An Isobaric Process is a thermodynamic process, in which the pressure of the system remains constant (P = Constant). The heat transfer into or out of the system does work, but also changes the internal energy of the system.
Since there are changes in internal energy (dU) and changes in system volume (ΔV) engineers often use the enthalpy of the system, which is defined as:
H = U + PV
In many thermodynamic analyses it is convenient to use the enthalpy instead of the internal energy. Especially in case of the first law of thermodynamics.
The enthalpy is the preferred expression of system energy that changes in many chemical, biological, and physical measurements at constant pressure. It is so useful that it is tabulated in the steam tables along with specific volume and specific internal energy. It is due to the fact, it simplifies the description of energy transfer. At constant pressure, the enthalpy change equals the energy transferred from the environment through heating (Q = H₂ – H₁) or work other than expansion work. For a variable-pressure process, the difference in enthalpy is not quite as obvious.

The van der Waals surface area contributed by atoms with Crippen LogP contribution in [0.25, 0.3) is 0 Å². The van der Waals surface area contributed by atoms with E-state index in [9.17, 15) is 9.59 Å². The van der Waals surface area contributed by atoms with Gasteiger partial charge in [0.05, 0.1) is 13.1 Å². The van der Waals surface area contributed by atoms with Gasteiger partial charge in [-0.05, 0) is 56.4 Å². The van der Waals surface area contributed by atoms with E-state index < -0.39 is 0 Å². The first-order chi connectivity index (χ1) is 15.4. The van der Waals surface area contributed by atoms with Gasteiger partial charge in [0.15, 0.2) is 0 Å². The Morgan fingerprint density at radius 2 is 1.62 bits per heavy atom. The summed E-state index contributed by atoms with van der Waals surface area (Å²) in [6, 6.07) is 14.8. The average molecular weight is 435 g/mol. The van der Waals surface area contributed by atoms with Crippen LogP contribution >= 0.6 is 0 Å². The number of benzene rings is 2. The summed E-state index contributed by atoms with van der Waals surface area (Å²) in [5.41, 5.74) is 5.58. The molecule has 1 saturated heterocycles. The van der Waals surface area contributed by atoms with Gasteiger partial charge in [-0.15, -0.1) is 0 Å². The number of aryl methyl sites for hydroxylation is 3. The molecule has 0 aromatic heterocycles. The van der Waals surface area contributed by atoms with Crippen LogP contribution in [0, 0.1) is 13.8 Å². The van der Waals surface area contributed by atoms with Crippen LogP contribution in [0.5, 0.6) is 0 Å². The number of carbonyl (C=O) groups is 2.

There are expressions in terms of more familiar variables such as temperature and pressure:
dH = Cp dT + V (1 – αT) dp
Where Cp = Heat capacity at constant pressure.
α = coefficient of (cubic) thermal expansion.
For ideal gas αT = 1 and therefore:
dH = Cp dT.